2. It could find you a love connection.
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Research finds we look for partners with a scent chemically different from our own.
Add this to the increasing body of evidence that opposites really do attract: Researchers believe, based on studies in both animals and humans, that you're more attracted to romantic partners with body odor different from your own. In one study, scientists asked women to rate the smell of T-shirts their male peers had worn for 2 consecutive days according to which smells they found more attractive. They found the women rated T-shirts higher if the man who wore it had a body odor chemically different from their own.

But don't start requesting dates to wear 2-day-old shirts. "The idea that smell plays a role in finding a mate is probably true for most animals, and may be one of many characteristics that contribute to human mate selection," says Gary Beauchamp, a biopsychologist and former director of the Monell Chemical Senses Center. Though it may contribute, smell obviously isn't the be-all-end-all of finding a perfect match, according to Beauchamp, and given that we have one of the least-sensitive noses of all animals, humans can't consciously choose based on smell anyway.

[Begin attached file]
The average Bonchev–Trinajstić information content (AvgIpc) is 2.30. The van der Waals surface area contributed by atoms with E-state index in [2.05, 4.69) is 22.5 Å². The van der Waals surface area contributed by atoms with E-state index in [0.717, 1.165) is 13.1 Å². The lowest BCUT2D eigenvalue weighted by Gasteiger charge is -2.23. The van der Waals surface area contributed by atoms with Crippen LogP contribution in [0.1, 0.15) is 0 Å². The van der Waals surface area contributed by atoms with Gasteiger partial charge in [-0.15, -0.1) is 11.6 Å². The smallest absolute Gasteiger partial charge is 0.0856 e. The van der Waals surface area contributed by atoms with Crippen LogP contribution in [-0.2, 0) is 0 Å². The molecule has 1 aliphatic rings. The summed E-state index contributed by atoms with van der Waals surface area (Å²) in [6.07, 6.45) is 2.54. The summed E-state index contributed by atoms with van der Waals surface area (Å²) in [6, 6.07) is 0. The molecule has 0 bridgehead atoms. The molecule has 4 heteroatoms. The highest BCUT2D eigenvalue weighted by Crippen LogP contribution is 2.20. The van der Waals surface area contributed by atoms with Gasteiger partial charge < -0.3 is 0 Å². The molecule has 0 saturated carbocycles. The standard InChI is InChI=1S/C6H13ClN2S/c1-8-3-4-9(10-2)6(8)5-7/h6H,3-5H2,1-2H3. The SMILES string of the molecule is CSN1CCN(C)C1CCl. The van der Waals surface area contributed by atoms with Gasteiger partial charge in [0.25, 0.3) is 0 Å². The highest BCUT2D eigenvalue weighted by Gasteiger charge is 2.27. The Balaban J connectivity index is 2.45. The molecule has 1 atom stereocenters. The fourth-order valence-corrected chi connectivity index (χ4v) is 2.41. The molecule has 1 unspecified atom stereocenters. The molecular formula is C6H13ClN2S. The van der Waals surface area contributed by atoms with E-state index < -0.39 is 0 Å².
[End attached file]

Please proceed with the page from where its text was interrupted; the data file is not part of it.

3. It tattles when you're stressed.
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Your pets can smell your stress and fear.
We're not talking about the epic sweat stains a stressful day can leave on your clothes -- although scientists have found that stress does make you sweat. We're talking about a more subtle change in body odor. When you're stressed all the time, your body odor changes in ways your friends might not be able to detect, but a dog definitely can. As in, animals can actually smell fear. Beauchamp says that statement is true, and that animals with sensitive noses -- like dogs -- can smell stress caused by fear, that big project you're facing at work, or problems with friends and family. But stress doesn't change your intrinsic body odor. Instead, it adds to your personal scent, and Beauchamp says animals that can smell your stress are also smelling your regular odor -- like if you recognized a friend's face, but also noticed they got new glasses.

4. It makes you friends (or loses 'em).
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People can tell from your scent whether you are extroverted or not, as well as whether you are neurotic.